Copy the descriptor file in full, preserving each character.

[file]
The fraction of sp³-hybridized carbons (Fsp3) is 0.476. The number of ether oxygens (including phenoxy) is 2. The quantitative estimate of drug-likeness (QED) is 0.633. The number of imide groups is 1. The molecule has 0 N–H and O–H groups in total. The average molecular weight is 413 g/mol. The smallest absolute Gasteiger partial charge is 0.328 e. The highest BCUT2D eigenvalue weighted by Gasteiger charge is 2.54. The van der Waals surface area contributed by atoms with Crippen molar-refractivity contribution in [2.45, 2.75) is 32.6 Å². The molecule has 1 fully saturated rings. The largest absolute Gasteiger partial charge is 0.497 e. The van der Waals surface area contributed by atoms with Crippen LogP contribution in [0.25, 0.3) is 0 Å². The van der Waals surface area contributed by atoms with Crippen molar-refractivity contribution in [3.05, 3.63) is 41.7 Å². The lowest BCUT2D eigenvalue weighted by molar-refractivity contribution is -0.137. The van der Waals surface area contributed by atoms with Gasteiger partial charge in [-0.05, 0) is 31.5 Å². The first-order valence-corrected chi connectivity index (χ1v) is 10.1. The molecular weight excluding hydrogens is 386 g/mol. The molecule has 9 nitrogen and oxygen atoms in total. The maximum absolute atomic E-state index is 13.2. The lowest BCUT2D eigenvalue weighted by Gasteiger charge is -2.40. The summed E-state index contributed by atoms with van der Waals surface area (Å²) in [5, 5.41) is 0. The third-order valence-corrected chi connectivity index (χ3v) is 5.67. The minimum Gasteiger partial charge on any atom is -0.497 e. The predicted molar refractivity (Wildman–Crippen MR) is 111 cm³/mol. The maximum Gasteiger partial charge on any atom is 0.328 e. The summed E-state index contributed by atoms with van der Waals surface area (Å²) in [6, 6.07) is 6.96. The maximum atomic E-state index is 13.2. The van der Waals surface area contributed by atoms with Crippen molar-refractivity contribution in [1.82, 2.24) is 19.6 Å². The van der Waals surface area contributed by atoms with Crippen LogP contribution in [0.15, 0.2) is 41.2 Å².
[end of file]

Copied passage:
The fraction of sp³-hybridized carbons (Fsp3) is 0.476. The number of ether oxygens (including phenoxy) is 2. The quantitative estimate of drug-likeness (QED) is 0.633. The number of imide groups is 1. The molecule has 0 N–H and O–H groups in total. The average molecular weight is 413 g/mol. The smallest absolute Gasteiger partial charge is 0.328 e. The highest BCUT2D eigenvalue weighted by Gasteiger charge is 2.54. The van der Waals surface area contributed by atoms with Crippen molar-refractivity contribution in [2.45, 2.75) is 32.6 Å². The molecule has 1 fully saturated rings. The largest absolute Gasteiger partial charge is 0.497 e. The van der Waals surface area contributed by atoms with Crippen LogP contribution in [0.25, 0.3) is 0 Å². The van der Waals surface area contributed by atoms with Crippen molar-refractivity contribution in [3.05, 3.63) is 41.7 Å². The lowest BCUT2D eigenvalue weighted by molar-refractivity contribution is -0.137. The van der Waals surface area contributed by atoms with Gasteiger partial charge in [-0.05, 0) is 31.5 Å². The first-order valence-corrected chi connectivity index (χ1v) is 10.1. The molecular weight excluding hydrogens is 386 g/mol. The molecule has 9 nitrogen and oxygen atoms in total. The maximum absolute atomic E-state index is 13.2. The lowest BCUT2D eigenvalue weighted by Gasteiger charge is -2.40. The summed E-state index contributed by atoms with van der Waals surface area (Å²) in [5, 5.41) is 0. The third-order valence-corrected chi connectivity index (χ3v) is 5.67. The minimum Gasteiger partial charge on any atom is -0.497 e. The predicted molar refractivity (Wildman–Crippen MR) is 111 cm³/mol. The maximum Gasteiger partial charge on any atom is 0.328 e. The summed E-state index contributed by atoms with van der Waals surface area (Å²) in [6, 6.07) is 6.96. The maximum atomic E-state index is 13.2. The van der Waals surface area contributed by atoms with Crippen molar-refractivity contribution in [1.82, 2.24) is 19.6 Å². The van der Waals surface area contributed by atoms with Crippen LogP contribution in [0.15, 0.2) is 41.2 Å².